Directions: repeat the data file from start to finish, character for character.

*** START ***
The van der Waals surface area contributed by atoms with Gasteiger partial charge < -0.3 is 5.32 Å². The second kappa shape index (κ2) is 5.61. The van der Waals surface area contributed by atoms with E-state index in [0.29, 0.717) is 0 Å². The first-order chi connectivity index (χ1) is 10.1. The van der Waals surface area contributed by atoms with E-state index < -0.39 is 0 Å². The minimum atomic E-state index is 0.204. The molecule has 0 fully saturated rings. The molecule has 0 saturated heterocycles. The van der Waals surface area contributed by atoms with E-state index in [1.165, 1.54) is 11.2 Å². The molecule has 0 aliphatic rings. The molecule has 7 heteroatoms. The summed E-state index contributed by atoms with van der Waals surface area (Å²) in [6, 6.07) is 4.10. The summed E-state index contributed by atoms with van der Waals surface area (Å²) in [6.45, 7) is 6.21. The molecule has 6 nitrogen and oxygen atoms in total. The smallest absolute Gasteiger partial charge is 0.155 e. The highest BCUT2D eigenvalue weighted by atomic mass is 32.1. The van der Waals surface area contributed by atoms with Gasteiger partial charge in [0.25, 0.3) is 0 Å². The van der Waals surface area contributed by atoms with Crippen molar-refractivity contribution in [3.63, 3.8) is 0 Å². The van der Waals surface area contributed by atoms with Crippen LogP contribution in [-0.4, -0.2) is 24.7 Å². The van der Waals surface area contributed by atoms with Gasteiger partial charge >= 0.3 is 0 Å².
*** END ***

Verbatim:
The van der Waals surface area contributed by atoms with Gasteiger partial charge < -0.3 is 5.32 Å². The second kappa shape index (κ2) is 5.61. The van der Waals surface area contributed by atoms with E-state index in [0.29, 0.717) is 0 Å². The first-order chi connectivity index (χ1) is 10.1. The van der Waals surface area contributed by atoms with E-state index < -0.39 is 0 Å². The minimum atomic E-state index is 0.204. The molecule has 0 fully saturated rings. The molecule has 0 saturated heterocycles. The van der Waals surface area contributed by atoms with E-state index in [1.165, 1.54) is 11.2 Å². The molecule has 0 aliphatic rings. The molecule has 7 heteroatoms. The summed E-state index contributed by atoms with van der Waals surface area (Å²) in [6, 6.07) is 4.10. The summed E-state index contributed by atoms with van der Waals surface area (Å²) in [6.45, 7) is 6.21. The molecule has 6 nitrogen and oxygen atoms in total. The smallest absolute Gasteiger partial charge is 0.155 e. The highest BCUT2D eigenvalue weighted by atomic mass is 32.1. The van der Waals surface area contributed by atoms with Gasteiger partial charge in [0.25, 0.3) is 0 Å². The van der Waals surface area contributed by atoms with Crippen molar-refractivity contribution in [3.63, 3.8) is 0 Å². The van der Waals surface area contributed by atoms with Crippen LogP contribution in [-0.4, -0.2) is 24.7 Å². The van der Waals surface area contributed by atoms with Gasteiger partial charge >= 0.3 is 0 Å².